Halliburton Company announced that it has received notification from the Securities and Exchange Commission
(SEC) that it has initiated a preliminary investigation of the company's accounting treatment of cost overruns on construction jobs. Halliburton believes that it has accounted for construction claims and change orders in accordance with generally accepted accounting principles applicable to the construction industry. The company has advised the SEC that it will cooperate fully with the SEC in its investigation.
Halliburton believes that this investigation results from an article in the New York Times on May 22, 2002, in which certain allegations were reported concerning the accounting treatment of construction job claims and change orders which are negotiated with customers. Prior to 1998 and the merger with Dresser, the company did not record such items in revenue or accounts receivable before they were resolved with the customer. The company disclosed in its Form 10-K for 1998 that it had recorded losses on certain engineering and construction projects related to current year claims and change orders which it did not feel would be accepted by customers. Furthermore, in instances where unapproved claims and change orders were recognized in revenue and accounts receivable, no profits at all were recognized on the related projects. During 1998, the company began to record such items in revenue and accounts receivable when the company expected such items to be collectible from the customer. The company has continued this accounting treatment of similar items since 1998 and has never recorded a profit on a job where an unapproved claim or change order has been recorded in revenue.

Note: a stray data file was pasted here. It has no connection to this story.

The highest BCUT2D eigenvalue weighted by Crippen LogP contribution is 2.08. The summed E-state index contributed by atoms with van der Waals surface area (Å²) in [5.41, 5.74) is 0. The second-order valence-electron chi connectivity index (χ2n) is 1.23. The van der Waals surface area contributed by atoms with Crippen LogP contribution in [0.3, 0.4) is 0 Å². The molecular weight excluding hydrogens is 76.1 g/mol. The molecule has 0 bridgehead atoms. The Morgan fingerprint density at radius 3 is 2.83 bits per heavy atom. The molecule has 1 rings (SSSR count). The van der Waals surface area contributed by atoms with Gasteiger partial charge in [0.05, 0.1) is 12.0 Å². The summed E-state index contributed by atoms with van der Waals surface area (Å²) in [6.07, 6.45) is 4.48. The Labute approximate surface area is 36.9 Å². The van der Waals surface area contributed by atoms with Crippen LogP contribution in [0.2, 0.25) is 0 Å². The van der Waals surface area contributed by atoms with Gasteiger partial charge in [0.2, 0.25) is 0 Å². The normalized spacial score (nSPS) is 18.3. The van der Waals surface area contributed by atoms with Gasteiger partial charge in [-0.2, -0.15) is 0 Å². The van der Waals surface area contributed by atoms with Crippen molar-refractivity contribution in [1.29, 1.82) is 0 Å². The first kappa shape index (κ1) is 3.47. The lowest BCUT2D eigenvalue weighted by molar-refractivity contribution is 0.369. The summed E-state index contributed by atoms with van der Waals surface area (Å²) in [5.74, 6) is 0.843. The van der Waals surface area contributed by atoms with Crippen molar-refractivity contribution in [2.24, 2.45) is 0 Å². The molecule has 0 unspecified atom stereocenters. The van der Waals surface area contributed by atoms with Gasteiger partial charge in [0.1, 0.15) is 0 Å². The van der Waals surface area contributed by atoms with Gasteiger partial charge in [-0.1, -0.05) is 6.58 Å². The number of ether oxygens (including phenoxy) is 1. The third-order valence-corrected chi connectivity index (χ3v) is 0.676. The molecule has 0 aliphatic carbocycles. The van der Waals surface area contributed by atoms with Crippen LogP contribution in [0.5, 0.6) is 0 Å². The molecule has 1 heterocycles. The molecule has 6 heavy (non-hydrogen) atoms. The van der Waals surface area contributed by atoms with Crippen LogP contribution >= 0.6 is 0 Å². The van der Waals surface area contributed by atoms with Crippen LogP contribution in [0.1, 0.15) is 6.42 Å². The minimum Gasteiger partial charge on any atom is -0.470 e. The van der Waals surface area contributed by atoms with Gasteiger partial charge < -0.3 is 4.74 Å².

Stocks fell Wednesday as worries about accounting practices resurfaced after Halliburton said
it is under investigation by the SEC. Halliburton, the world's second-biggest provider of services to oil and natural-gas companies, said late Tuesday that the SEC is investigating the company's practice of booking revenue from cost overruns on construction jobs, an accounting change made while Vice President Dick Cheney was CEO of the company. Halliburton, which said its accounting is in line with generally accepted accounting principles, expects to receive a formal request for documents or a subpoena in the next few days.